cutting-edge electrotechnology, including synchronised clocks.
According to Galison, to talk about simultaneity at the beginning of the 20th century was to ask how to coordinate clocks. For both Einstein and Poincare the answer was to use an electric signal, and deduct the time taken for the signal to travel between the clocks. It was an idea with "breathtkang consequences for concepts of time and space, for the new relativity theory for modern physics" and for "our very model of secure scientific knowledge". The problem of coordinating clocks helped Einstein see that Newton's absolute time was wrong: his theological concept had no place in a technological and secular age. Galison is right to argue that the history of relativity is about more than one man and that it's an idea rooted in practical concerns, in time-keeping and mapmaking, as well as the higher abstractions of philosophy and physics. He makes few concessions to the non-specialist reader; but this impressive study is absorbing, original and full of insights into the revolutionaries of time.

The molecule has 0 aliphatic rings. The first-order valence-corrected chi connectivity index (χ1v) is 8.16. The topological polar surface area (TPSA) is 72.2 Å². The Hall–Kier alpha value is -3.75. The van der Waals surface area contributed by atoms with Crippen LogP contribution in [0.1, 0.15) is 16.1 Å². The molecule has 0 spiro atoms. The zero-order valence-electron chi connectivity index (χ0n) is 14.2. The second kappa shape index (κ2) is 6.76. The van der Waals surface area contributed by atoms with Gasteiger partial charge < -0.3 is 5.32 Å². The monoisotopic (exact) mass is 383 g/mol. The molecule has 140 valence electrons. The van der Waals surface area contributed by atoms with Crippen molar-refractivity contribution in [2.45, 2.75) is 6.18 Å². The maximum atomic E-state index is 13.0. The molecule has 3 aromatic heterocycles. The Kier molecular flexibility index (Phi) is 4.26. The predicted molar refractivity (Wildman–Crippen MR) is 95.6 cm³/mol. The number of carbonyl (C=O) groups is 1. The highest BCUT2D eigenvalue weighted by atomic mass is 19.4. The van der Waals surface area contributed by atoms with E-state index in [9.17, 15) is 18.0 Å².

PD Smith's illustrated biography of Einstein is published by Hans.
[Indepedent Magazine prior to 27Sep 2003]